September 8, 2010

At a time when the world of sport is being dragged through the dirt for alleged spot-fixing, match fixing, drug taking and cheating it can only be the ‘authorities’ that could make a mockery of sportsmanship.

Rules are there to be adhered to or broken at the whim of governing bodies, tribunals and sports courts but nothing epitomises the contradiction more than today’s ‘judgements’ and punishments, or not as the case may be.

John Higgins, the former World Snooker champion has been found not guilty of match fixing but admits bringing the game into disrepute. After apparently doing nothing illegal he was found guilty of not informing the WPBSA (World Professional Billiards and Snooker Association) of the News of the World’s attempt to corrupt professional snooker… he was banned for six months (backdated to May) and fined £75,000.

However, the Ferrari Formula One team who blatantly broke not only the sports rules but also those of sporting ethics have escaped ‘further’ punishment at the FIA hearing regarding breaking team orders… They were originally fined £65,100 ($100,000) by stewards at the Hockenheim circuit in July.

In a sporting world tarnished by money, drugs and gambling, the News of the World set out to ‘secretly’ test the integrity of John Higgins by bribing him to affect match results but claim that they are only trying to create a “deterrent to any other cheats in sport” while the Ferrari team can openly broke a specific rule that affects a race result while millions watch on.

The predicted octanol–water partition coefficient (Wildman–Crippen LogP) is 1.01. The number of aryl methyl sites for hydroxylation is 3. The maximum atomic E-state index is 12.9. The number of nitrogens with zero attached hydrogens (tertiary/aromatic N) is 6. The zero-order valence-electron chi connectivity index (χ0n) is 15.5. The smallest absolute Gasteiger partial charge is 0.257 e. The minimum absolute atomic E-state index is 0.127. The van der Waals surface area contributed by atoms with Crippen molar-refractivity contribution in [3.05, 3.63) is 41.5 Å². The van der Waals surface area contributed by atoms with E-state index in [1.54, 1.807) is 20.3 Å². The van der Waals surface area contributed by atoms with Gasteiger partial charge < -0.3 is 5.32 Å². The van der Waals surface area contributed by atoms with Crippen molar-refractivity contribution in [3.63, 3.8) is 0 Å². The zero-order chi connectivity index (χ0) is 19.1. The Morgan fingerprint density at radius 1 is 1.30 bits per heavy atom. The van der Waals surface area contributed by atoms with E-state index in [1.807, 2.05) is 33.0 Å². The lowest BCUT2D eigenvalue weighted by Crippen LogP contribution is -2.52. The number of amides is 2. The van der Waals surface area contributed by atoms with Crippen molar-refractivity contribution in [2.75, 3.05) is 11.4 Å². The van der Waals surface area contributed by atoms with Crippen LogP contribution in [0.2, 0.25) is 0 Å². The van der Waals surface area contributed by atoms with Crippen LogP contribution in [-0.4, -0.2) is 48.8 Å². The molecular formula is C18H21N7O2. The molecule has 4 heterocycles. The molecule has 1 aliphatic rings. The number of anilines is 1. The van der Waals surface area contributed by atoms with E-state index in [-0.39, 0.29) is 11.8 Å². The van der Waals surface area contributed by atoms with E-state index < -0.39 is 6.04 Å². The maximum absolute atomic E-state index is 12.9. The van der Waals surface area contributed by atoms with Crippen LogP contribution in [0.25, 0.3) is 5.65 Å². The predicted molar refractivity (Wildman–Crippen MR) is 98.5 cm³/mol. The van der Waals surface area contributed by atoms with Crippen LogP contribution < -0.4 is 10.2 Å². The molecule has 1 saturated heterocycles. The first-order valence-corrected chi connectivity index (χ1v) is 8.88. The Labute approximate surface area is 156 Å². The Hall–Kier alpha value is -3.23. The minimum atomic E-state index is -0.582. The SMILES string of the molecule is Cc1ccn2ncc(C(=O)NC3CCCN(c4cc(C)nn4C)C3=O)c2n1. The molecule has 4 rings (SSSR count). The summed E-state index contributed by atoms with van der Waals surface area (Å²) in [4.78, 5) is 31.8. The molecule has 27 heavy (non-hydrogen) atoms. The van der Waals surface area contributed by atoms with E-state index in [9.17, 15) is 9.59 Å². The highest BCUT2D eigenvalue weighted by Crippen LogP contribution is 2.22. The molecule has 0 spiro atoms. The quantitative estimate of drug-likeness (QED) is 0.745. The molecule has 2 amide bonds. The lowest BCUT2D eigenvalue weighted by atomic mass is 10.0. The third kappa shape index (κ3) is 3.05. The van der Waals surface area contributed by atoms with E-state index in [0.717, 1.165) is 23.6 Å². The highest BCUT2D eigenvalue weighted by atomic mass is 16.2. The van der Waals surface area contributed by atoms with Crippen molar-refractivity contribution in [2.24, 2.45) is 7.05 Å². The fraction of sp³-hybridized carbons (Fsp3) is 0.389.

Betting and sport have always gone hand in glove but it appears that in Formula One, teams can legally decide on race positions and affect the payout of bets.

With the Pakistan cricket team in the spotlight for spot-fixing during the recent Test series against England (again as a result of the News of the World) today’s events leave many questions unanswered.

Who decides if a rule really has been broken? Is it alright to break or flaunt sporting rules if you do it openly? Is it simply that the financial impact of the individual or team on a sport affects the outcome of a hearing?

In this week’s Formula One Grand Prix at Monza what punishment will be handed out if a team choose to deliberately break the rules?

Last updated: September 9, 2010 at 8:59 am